The Fianna Fáil leader Micheál Martin says the Justice Minister Alan Shatter has tried to "undermine" GSOC from the outset of the bugging controversy.
Mr Martin says Mr Shatter's conduct has been "appalling" since the claims of surveillance first arose last week.
The Minister is due to appear before the Public Service Oversight committee, a day after he announced a former High Court judge would lead a review into the matter.
The Fianna Fáil leader says that inquiry does not go far enough and that Mr Shatter has more questions to answer over his own conduct:
The Minister for Justice Alan Shatter has said he received a report stating there is "no evidence at all" of bugging at the offices of the Garda Ombudsman Commission.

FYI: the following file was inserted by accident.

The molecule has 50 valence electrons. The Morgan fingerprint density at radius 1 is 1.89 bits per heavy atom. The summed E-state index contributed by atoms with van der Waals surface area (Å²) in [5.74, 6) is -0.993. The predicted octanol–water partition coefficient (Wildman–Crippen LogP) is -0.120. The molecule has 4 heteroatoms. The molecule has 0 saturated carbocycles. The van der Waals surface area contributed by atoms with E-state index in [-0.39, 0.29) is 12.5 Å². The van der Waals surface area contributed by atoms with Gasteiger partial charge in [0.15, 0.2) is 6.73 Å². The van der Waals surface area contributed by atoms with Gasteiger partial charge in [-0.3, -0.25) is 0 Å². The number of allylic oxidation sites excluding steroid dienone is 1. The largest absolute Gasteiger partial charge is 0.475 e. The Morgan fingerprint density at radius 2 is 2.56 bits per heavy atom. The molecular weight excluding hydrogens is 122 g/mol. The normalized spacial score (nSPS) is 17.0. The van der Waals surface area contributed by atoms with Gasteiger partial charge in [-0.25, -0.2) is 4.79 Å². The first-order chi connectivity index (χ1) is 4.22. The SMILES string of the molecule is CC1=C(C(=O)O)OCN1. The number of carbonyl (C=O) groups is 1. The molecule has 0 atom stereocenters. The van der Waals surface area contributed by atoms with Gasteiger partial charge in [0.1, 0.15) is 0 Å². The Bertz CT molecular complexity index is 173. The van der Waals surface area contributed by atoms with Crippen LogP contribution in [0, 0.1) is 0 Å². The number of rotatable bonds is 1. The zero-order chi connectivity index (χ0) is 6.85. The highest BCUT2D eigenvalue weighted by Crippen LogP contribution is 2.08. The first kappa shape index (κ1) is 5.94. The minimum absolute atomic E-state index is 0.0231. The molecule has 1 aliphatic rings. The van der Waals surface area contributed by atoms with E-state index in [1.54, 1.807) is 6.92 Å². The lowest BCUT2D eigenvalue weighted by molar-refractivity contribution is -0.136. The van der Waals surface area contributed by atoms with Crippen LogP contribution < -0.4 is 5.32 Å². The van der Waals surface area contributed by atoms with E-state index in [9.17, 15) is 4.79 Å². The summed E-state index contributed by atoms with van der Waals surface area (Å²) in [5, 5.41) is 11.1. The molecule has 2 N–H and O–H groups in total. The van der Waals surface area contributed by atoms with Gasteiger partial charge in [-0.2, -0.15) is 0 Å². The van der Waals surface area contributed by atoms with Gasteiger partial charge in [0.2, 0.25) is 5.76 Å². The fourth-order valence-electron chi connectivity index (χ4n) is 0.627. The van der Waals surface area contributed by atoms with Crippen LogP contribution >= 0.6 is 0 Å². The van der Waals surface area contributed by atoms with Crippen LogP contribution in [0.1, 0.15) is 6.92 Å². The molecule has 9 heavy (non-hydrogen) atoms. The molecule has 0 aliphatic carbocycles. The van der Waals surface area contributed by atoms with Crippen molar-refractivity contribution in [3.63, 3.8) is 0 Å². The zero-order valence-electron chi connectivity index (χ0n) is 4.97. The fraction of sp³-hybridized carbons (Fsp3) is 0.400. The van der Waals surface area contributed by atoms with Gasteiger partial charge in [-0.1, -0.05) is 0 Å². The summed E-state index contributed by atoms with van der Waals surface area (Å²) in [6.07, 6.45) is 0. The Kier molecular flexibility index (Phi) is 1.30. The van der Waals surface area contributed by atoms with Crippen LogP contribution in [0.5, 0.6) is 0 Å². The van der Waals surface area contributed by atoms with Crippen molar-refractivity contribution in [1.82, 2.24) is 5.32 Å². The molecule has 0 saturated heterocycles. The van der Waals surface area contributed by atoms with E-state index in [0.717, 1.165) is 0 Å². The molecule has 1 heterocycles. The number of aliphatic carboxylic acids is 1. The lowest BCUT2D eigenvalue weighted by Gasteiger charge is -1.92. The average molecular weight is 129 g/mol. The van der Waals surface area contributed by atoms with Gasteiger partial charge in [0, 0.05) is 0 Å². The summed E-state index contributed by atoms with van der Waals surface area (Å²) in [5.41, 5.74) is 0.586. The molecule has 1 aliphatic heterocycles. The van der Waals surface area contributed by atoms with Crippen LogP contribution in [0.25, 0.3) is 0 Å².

Shatter said a report from an IT security firm in Dublin noted that there is not only no conclusive evidence of bugging, but rather no evidence at all.
In a half-hour speech to the Dáil last night the minister added he had commissioned a report from RITS, an IT security firm based in Citywest.
RITS had reviewed the claims made in the report by Verrimus, the British firm hired by GSOC to investigate the possibility of bugging.
The minister said the report from RITS was emphatic in ruling out any bugging.
He also confirmed some details of a newspaper report, which explained that a WiFi device in GSOC's boardroom was connecting to a network in a nearby coffee shop.
He was not aware of that information last week and had only been told on Friday.